Montana’s Northern Tier: Dinosaurs, Diners and Drag Racing
By Esha Samajpati
Derived from the Spanish word for mountain, Montana is a state spanning a considerable portion of northwest America, yet only a third of the state is mountainous. While western Montana has established itself as a recreation hot spot, eastern Montana embodies the free spirit of the thirsty, windswept northern Great Plains.
The big Montana sky, national parks, saloons with swinging doors, Native American Pow Wows, rodeos, cowboy poetry readings, square dances and cook-outs summed up my initial expectations. Somewhere along the way, in course of my week-long trip along the northern part of Montana, I began to realize that there’s much more to the state.
Home to wranglers, homesteaders, miners, tribal elders and a little-known community of Hutterites, Montana is more diverse than you would think. Sometime in the early 1930s, the Hutterites fled from religious persecution in Russia and set up colonies in the plains of central and north-central Montana. Fluent in German and farmers by profession, they prefer to keep to themselves.
Expect the unexpected and if you are there in winter like I was, bundle up in layers and you are all set to explore America’s outback.
Roused to a Stampede
I started my day with a visit to the 2,000 year old Native American Buffalo Jump, the Wahkpa Chu’gn (pronounced walk-pa-chew-gun) Archaeological Site located west of Havre, in north central Montana. Discovered in the fall of 1960, Wahkpa Chu’gn is the only buffalo jump in North America with archeological materials exposed in place. Although commonly referred to as a buffalo, the American Buffalo is actually closer to the European Bison.
The Buffalo Jump is one of the oldest forms of hunting practiced by the natives where a herd of buffalo is led to the edge of a cliff and made to jump right off. Different techniques were used by different tribes, but the main objective remained the same. I know it sounds pretty cruel but back then, the buffalo was essential for survival.
Wahkpa Chu’gn is nothing like a museum; it is a real historical site. Surrounded by archaeological excavations, buffalo bones, buffalo skulls and Native American arrowheads, I fancied myself as something of an ancient hunter and decided to try my hand at throwing an atlatl. One of humankind’s first mechanical inventions, it is a stick with a handle on one end and a hook that holds a light spear on the other.
“You probably got a bird,” laughed John Park, our tour guide as I flung the spear as hard as I could. Judging from my past experiences and now this I guess am not much of a hunter. “You got to aim lower in order to jab the lungs of a buffalo,” explained John. Lesson learned.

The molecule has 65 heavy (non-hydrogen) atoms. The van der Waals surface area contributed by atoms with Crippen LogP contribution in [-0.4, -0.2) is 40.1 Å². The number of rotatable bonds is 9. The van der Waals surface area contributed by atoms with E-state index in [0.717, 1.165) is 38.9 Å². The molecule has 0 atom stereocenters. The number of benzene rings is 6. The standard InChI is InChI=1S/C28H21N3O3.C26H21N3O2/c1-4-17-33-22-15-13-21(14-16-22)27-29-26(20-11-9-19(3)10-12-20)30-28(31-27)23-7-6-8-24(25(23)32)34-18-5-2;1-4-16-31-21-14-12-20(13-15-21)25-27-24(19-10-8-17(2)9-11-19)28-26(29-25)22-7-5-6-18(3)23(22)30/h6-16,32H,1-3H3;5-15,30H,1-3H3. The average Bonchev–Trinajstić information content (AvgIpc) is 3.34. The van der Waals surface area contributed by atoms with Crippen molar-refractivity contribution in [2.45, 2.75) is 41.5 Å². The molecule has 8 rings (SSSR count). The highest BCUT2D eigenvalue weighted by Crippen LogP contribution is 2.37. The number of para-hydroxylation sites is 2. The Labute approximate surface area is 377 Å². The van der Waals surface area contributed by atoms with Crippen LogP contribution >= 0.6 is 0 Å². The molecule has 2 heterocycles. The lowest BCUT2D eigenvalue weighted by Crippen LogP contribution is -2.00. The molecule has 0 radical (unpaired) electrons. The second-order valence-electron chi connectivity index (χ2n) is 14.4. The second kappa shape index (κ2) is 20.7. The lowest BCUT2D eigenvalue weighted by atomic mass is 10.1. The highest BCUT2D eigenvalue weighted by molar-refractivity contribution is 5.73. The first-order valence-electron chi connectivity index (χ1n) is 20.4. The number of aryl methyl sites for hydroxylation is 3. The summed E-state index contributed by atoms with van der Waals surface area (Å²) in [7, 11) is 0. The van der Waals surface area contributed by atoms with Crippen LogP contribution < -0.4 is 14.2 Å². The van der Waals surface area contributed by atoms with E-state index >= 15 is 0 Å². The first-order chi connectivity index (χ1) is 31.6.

Diner Food, Football Mascots and Long Drives
Shortly after, we stopped for lunch at Wolfer’s Diner in downtown Havre, just off US Highway 2. Framed black-and-white posters of American icons from yesteryear, booth names like Lincoln Lane, Gasoline Alley and Muscle Car Boulevard, round top bar stools and checkered floors screamed classic 50’s style. Considering how famished I was, it’s a miracle that I waited long enough to take a picture of the juicy burger which came with a side of crispy homemade fries and a tall red glass of Coke.
US Highway 2 runs along Montana’s northern tier (the “Hi-Line”) and connects the plains of eastern Montana with the Rockies to the west. Named after a French town, Havre is one of the many settlements on the Hi-Line that got their start as a railroad town in 1887.
The 1920s and 1930s brought in discovery of oil and gas fields in the area but energy fuels have not been enough to support the economy. Today the city and its surrounding are defined by cattle, grain, wildlife, mountain ranges and wide open spaces.
Over and above the usual fairs and festivals, Hi-Liners take their school sports seriously. It is not unusual for a Hi-Liner to drive a couple of hundred miles to catch a football game. The Havre High School mascot is a blue pony and not easy to miss if you scout the streets of Havre like I did.
If you fancy a journey into the city’s past, you may want to take the underground tour, which is what we did before heading to a luxury campsite. The 100-year-old “underground mall” contains, among other things, a saloon, an apothecary, a bordello and an opium den.
The drive along the northern Great Plains was a delightful blur of golden wheat fields and silvery silos lining the horizon. The rich earthy tones of the landscape added to the drama of an endless sky, a beauty so stark and powerful it may inspire you to put on your favorite CD and drive into the sunset. But as gas stations are few and far between, make sure you have a full tank and bottles of water while traversing Montana’s Hi-Line.
If you are all for roasting marshmallows under a starry sky but would gladly do without the “roughing it” part of camping, glamorous camping or glamping may be the answer to your dilemma. Sage Safaris, owned and managed by Jacob and Sarah Dusek, is one such luxury campsite that will spare you the hassles of pitching a tent.
No cold dips at this campsite either; there’s a wet room with permanent heating and walk-in showers. Sarah is from UK, so the Duseks shuttle between the two countries quite frequently, which accounts for the discernible British accents in the heart of Montana.